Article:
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Ask Dr. Michael Salkin Your Own Question
Dr. Michael Salkin
Dr. Michael Salkin, Veterinarian
Category: Vet
Satisfied Customers: 32885
Experience:  University of California at Davis graduate veterinarian with 45 years of experience.
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My cavalier spaniel suffers from a recurrent cyst in between

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my cavalier spaniel suffers from a recurrent cyst in between his toes on his left foot.
the vet has operated on it once and it has reappeared he is currently being treated with antibiotics. what can we do to treat this and prevent it appearing again?
i would really appreciate your advice
I'm sorry that your question wasn't answered in a timely manner. I believe that you're describing the frustrating canine pedal furunculosis whose etiopathogenesis is unclear but one hypothesis is that sterile pedal furunculosis is a persistent, immune-mediated, inflammatory response to keratin and triglycerides liberated from ruptured hair follicles, sebaceous glands, and the panniculus (fatty layer of the skin). These aren't cysts. Here's a synopsis of this disorder for you:1) The clinician should make sure that the initiating cause of the furunculosis (e.g., food allergy, wet environment, dirt kennels, friction in short-coated breeds) has been identified and corrected if possible.2) If draining lesions are secondarily infected, appropriate antibiotics or antifungal medications should be administered for a minimum of 4-6 weeks.3) For solitary lesions, surgical excision or laser ablation may be curative. I understand that you want to avoid more surgeries, however, particularly at Charlie's age.4) Cleansing wipes (alcohol-free acne pads, baby wipes, chlorhexidine-containing pledgets, or other antimicrobial wipes used every 12-72 hours work very well. For developing bullae, topical dimethy sulfoxide (DMSO) combined with the antibiotic enrofloxacin (to make a 10 mg/mL solution) and steroid (dexamethasone or fluocinolone) should be applied every 12-72 hours until lesions resolve. To prevent recurrence, the feet should be wiped or scrubbed in the direction of hair growth to remove any "ingrown" hairs.5) Alternatively, treatment with combination tetracycline and niacinamide may be effective in some dogs. Please discuss this option with Charlie's vet. Anecdotal reports suggest that doxycycline can be administered every 12 hours until response occurs, then tapered to the lowest effective dose or doxycycline may be substituted for tetracycline.6) Anecdotal reports suggest that treatment with cyclosporine may be effective in some dogs.7) For severe, nonsurgical, or multiple lesions, treatment with glucocorticosteroids such as prednisone may be effective.Finally, consider having Charlie see a specialist veterinary dermatologist if you wish. Please see here: Such a specialist will know of the very latest approaches to this vexing disorder - approaches that haven't yet reached the veterinary literature.Please respond with further questions or concerns if you wish.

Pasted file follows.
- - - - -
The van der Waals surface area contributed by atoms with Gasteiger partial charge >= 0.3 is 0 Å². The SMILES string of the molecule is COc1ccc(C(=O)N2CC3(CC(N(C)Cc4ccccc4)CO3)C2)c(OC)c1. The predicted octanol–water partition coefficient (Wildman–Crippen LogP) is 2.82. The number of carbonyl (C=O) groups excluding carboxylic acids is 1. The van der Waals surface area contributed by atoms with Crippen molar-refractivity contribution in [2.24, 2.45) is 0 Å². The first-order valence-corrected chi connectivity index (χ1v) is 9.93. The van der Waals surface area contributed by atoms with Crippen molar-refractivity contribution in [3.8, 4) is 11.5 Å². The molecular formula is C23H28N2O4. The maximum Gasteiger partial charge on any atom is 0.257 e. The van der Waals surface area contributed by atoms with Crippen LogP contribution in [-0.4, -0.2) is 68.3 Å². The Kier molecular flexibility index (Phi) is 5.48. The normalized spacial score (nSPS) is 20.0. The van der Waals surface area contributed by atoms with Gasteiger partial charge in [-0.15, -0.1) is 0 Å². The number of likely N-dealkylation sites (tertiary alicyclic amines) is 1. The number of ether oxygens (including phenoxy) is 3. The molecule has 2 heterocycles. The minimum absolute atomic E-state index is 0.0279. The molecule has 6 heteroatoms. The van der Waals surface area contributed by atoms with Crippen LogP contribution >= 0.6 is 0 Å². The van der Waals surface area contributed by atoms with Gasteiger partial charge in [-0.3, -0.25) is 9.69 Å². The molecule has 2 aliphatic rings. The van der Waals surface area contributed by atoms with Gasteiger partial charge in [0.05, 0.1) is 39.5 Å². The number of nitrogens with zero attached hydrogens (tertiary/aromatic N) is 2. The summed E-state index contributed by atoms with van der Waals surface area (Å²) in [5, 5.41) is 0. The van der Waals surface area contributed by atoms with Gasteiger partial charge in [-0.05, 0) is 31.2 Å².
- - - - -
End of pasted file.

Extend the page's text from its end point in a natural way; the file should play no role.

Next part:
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Thank you for your kind accept. I appreciate it. I can't set a follow-up in this venue so please return to our conversation - even after rating - with an update at your convenience.